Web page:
This excerpt taken from the AAI 10-Q filed Apr 23, 2008.
Aircraft Acquisitions and Current Aircraft Purchase Commitments
Pursuant to our strategy for responding to the high-cost of jet fuel we are also recasting our growth plans. In this regard, we have completed a comprehensive review of our future fleet and capacity plans and we are taking a number of steps to better match our capacity to the current environment. We intend to reduce our planned growth in capacity commencing in the last four months of 2008 from a planned 10 percent increase to no more than flat. We also intend to reduce planned capacity growth in 2009 from just under 10 percent to no more than flat. We have revised our fleet plan and based on scheduled and or planned fleet actions, we expect to end 2008 with 141 aircraft. Currently, we anticipate having 141 aircraft at the end of 2009 and 148 aircraft at the end of 2010. We intend to accomplish the reduction in our rate of growth, as measured by, among other things, number of aircraft, by taking one or more of the following actions: deferring deliveries of new aircraft, selling, leasing or subleasing new aircraft scheduled for delivery, and selling, leasing or subleasing existing aircraft.
Because we negotiated what we believe to be very favorable aircraft purchase prices in 2003 and because we believe demand for new fuel-efficient aircraft should continueparticularly outside of the U.S. where potential purchasers may also have favorable currency exchange rates we should have the ability to monetize and intend to monetize selected aircraft assets. We have sold three new B737 aircraft since April 2007 and have signed memoranda of understanding to sell two additional B737 aircraft during the remainder of 2008. We are also negotiating memoranda of understanding to sell additional aircraft during 2008. In addition to generating cash proceeds, each sale of new aircraft scheduled for future delivery frees up existing cash which would normally be paid as part of the purchase price and avoids the need for associated financing for the aircraft. We likewise are marketing the sale or lease of existing aircraft which we believe, in the case of a sale, would result in a gain to us or, in the case of a sublease, rental income to us in excess of our lease payments. Second, we intend to explore a variety of financing mechanisms by which we may opportunistically monetize a portion of the value of our existing aircraft fleet should we deem it in the companys best interest to do so. Such actions could include credit facilities secured by junior liens, sale and lease back transactions or other financing mechanisms.
During the three months ended March 31, 2008, we took delivery of three purchased B737 aircraft. As of March 31, 2008, we had on order 60 B737 aircraft with delivery dates between 2008 and 2012. The table includes certain aircraft which we have agreed to sell. As noted above, we may sell additional newly delivered aircraft to moderate the growth of our fleet size. The table below illustrates, as of March 31, 2008, all aircraft scheduled for delivery through 2012:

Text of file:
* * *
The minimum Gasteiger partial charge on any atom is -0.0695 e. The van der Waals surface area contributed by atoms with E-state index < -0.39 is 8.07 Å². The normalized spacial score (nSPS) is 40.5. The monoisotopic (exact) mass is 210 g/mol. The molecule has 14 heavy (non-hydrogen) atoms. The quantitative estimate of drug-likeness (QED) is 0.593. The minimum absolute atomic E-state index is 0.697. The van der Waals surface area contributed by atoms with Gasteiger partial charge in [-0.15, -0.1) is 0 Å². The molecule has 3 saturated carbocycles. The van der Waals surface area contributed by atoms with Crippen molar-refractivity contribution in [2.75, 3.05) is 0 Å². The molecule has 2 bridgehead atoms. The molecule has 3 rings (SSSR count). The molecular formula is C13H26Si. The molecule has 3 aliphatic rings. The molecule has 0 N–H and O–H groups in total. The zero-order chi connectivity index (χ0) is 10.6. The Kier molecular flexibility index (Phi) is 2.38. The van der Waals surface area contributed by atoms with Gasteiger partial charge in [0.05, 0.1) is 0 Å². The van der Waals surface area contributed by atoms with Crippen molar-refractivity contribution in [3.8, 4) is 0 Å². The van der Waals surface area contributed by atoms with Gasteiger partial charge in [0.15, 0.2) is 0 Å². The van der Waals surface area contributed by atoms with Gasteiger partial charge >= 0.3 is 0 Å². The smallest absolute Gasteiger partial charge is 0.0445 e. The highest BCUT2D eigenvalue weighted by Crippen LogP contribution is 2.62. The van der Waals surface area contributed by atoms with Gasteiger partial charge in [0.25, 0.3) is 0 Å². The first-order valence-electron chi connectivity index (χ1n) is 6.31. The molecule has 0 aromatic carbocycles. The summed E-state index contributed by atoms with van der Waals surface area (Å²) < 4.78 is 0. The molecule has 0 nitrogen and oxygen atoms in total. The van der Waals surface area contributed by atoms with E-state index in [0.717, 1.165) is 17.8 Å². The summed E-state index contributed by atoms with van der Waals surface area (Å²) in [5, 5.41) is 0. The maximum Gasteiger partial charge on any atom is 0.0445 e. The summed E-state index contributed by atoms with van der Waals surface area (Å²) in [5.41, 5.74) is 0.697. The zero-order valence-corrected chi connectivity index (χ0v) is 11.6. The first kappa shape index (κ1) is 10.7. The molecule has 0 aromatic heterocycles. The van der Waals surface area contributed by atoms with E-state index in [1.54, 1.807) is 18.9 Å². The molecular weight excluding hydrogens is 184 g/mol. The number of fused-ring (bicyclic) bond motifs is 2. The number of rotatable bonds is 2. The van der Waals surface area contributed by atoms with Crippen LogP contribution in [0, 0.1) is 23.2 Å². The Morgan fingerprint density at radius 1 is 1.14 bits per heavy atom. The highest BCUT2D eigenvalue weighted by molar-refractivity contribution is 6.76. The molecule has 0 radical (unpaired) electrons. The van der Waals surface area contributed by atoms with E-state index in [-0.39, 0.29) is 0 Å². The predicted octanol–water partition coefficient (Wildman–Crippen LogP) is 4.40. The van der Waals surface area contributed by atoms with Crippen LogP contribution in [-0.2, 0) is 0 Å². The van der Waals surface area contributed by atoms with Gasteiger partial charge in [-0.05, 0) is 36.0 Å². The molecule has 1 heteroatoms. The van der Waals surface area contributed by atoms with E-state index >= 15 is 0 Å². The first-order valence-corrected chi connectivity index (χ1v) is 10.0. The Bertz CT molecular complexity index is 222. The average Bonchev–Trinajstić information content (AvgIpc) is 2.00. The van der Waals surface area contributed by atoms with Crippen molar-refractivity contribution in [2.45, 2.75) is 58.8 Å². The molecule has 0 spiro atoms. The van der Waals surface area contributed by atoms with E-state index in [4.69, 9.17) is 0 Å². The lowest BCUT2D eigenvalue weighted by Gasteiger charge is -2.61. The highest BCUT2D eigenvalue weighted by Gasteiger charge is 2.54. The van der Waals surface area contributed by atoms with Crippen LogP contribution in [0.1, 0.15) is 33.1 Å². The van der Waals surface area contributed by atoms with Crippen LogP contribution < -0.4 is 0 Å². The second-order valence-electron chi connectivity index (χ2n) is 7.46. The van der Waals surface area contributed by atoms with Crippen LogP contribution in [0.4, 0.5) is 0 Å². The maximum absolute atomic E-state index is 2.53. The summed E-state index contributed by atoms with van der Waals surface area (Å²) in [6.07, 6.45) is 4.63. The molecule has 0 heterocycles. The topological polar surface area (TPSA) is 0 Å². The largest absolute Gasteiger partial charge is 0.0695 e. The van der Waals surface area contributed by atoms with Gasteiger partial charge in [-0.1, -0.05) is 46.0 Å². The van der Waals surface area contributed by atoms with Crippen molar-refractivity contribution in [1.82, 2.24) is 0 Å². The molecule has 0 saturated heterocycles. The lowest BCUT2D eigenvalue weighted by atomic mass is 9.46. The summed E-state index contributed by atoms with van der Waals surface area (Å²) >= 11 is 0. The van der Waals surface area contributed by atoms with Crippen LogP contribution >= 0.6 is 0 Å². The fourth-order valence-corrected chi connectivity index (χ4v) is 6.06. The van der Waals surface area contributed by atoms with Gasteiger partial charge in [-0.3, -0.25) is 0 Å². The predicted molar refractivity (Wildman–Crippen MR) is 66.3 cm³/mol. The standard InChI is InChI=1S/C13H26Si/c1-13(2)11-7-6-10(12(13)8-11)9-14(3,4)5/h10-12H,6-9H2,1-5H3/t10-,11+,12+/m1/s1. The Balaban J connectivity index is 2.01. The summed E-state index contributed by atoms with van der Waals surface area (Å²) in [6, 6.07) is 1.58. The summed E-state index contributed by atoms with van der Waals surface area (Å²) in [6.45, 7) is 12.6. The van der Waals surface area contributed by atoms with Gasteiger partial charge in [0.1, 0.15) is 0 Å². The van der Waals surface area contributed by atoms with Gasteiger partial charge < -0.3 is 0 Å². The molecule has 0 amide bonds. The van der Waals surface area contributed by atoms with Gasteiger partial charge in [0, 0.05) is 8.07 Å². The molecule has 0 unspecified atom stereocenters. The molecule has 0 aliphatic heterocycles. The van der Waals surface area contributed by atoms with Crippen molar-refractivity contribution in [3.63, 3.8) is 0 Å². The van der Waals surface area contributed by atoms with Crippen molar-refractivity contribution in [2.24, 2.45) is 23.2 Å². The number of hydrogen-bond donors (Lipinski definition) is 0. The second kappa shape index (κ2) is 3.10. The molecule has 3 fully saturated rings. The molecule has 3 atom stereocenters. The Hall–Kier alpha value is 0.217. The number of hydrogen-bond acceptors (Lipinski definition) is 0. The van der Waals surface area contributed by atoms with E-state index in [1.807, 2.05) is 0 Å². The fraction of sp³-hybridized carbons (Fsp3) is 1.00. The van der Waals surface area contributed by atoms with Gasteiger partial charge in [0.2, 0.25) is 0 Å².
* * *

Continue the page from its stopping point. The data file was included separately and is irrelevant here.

The table includes two B737 aircraft scheduled for delivery in the second quarter of 2008, one of which we have sold and one of which we have agreed to sell. These two aircraft were or are being acquired pursuant to our 2003 agreement with the manufacturer to purchase B737 aircraft. The decision to sell the two aircraft was driven by our conclusion that we would moderate the growth in our fleet size. During the three months ended June 30, 2008 we will recognize a gain of approximately $7.0 million related to the sale of these two aircraft. The gain on sale of the aircraft will be classified as a component of operating expense. The net cash proceeds from the sale of the two aircraft aggregate approximately $10 million including $5 million of deposits received prior to March 31, 2008. We also avoid the use of approximately $10 million of cash to fund the portion of the purchase of the two aircraft that would not have been financed by debt.
Aircraft purchase contracts typically require the purchaser to make pre-delivery deposits to the manufacturer. We have arranged pre-delivery aircraft deposit financing for a portion of our pre-delivery deposit requirements for aircraft scheduled to be delivered during the remainder of 2008, 2009, and some aircraft in 2010. The pre-delivery deposit financing typically funds between 75 percent and 80 percent of our pre-delivery deposit obligation for any given aircraft.
Our aircraft purchase commitments for the remainder of 2008 and for the next four years, in aggregate, are (in thousands): 2008$277,200; 2009$508,700; 2010$525,000; 2011$462,800; and 2012$397,700. Excluding the two aircraft being sold in the second quarter and the two aircraft for which we have a memorandum of understanding to sell in December 2008, our aircraft purchase commitments for the remainder of 2008 aggregate $133.9 million. These amounts include payment commitments, including payment of pre-delivery deposits, for aircraft on firm order. Aircraft purchase commitments include the forecasted impact of contractual price escalations. The aircraft purchase commitment totals do not reflect the effects of prearranged aircraft financings.